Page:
The question as to the advisability of young men and boys in manufacturing establishments, such as that of the Crane Co., spending their time and money in taking up studies in technical schools, is one on which the president of this company had intended expressing his views at some future period; but as a number of Crane Co. employees have made a request for his advice on this subject, he has decided to publish his views now.
It seems to be a popular belief that technical education is indispensible in the production of good mechanics, foremen, etc., and I wish to say most emphatically that I do not agree with this theory in the slightest degree. I never received such education myself, nor have I ever had such men about me in my shops with the exception of a few in the drafting-room, and even in that case there is no advantage except in the carrying out of orders and in making drawings.
So far as manufacturing is concerned, I am most decidedly of the opinion that time spent in technical schools trying to produce mechanics is absolutely wasted. I maintain that what is necessary for men to have in order to be successful in manufacturing is a thorough knowledge of the art, and of the kind of machines best adapted for certain purposes, and how much the machines are capable of producing.
In addition to this, probably the most valuable qualification in such a man is tact in the handling and selecting of his men, and in this feature of the work kindness, consideration, appreciation, and fair treatment are the great essentials. He should also have a large amount of enthusiasm and activity in covering the ground thoroughly, and should know that all machines and men are turning out a day's work, that no unnecessary waste is allowed, and that the quality of the goods is strictly maintained.
I have never been able to see where technical education cuts the slightest figure in any of these things; but, on the contrary, I am quite strongly of the opinion that technical education is a positive drawback in such a business as ours.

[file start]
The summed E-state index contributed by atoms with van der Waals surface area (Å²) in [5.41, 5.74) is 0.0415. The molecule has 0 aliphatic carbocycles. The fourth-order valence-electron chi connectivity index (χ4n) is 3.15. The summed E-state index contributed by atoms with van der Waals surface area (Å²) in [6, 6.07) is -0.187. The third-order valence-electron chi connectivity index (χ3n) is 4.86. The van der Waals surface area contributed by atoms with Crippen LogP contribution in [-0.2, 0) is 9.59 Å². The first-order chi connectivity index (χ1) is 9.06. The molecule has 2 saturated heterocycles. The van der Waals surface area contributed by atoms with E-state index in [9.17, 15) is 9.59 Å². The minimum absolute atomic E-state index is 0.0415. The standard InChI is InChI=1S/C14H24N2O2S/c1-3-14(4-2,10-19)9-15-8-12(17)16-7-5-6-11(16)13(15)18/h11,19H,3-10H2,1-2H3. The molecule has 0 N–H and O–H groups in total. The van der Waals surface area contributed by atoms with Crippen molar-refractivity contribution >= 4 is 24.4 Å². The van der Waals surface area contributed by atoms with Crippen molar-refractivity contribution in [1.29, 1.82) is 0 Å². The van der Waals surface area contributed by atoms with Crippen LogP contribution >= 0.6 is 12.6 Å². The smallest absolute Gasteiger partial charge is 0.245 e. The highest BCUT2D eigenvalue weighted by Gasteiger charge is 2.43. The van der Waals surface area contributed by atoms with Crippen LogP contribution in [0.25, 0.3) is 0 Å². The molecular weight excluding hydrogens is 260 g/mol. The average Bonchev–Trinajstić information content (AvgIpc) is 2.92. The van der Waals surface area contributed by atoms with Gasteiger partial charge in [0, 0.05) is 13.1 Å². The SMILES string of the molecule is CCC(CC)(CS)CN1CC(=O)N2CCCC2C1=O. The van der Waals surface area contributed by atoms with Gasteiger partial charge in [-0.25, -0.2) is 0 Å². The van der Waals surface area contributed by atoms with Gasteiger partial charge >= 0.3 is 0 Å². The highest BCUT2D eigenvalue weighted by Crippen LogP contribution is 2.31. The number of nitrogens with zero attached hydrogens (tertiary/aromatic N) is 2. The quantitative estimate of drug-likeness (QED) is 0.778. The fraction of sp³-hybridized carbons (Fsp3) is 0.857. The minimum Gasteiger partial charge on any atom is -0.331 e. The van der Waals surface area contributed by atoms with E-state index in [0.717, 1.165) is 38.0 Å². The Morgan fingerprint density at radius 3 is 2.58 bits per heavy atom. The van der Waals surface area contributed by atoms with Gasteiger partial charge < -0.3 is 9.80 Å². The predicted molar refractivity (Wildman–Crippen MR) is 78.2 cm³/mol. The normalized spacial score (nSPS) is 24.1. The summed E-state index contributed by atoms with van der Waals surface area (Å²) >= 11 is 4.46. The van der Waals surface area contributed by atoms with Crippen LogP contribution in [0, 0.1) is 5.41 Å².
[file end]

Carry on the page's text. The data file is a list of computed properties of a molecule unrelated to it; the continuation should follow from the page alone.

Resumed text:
The great trouble with technical schools appears to be that they make a boy feel that he is getting a knowledge of things there which are essential to his success, and that he is, therefore, superior to the boy who is brought up in the shop; and if he goes into a shop, he does so with his head swelled to such an extent that he is unable to grasp the sound practical things that are essential to success. If he is to succeed, he practically has to be knocked around until all those false notions are got rid of before he can begin to learn things that are of real material value.
The boy who is going to make progress in his mechanical education must be thoroughly wide-awake while working in the shop, to observe all the mechanical features by which he is surrounded and get a thorough understanding of them, studying over them and spending all his leisure time in seeking more information. In that way he can acquire a fund of knowledge which, if he advances into a higher position, will be valuable to him; but if he does not show any interest or energy in this direction, he, of course, will turn out to be but little different from the machine on which he has been working.
In my opinion, all that our workers need in the way of schooling is the following:
It is a good idea for them to know enough about drawing to be able to read drawings and make a reasonably good drawing.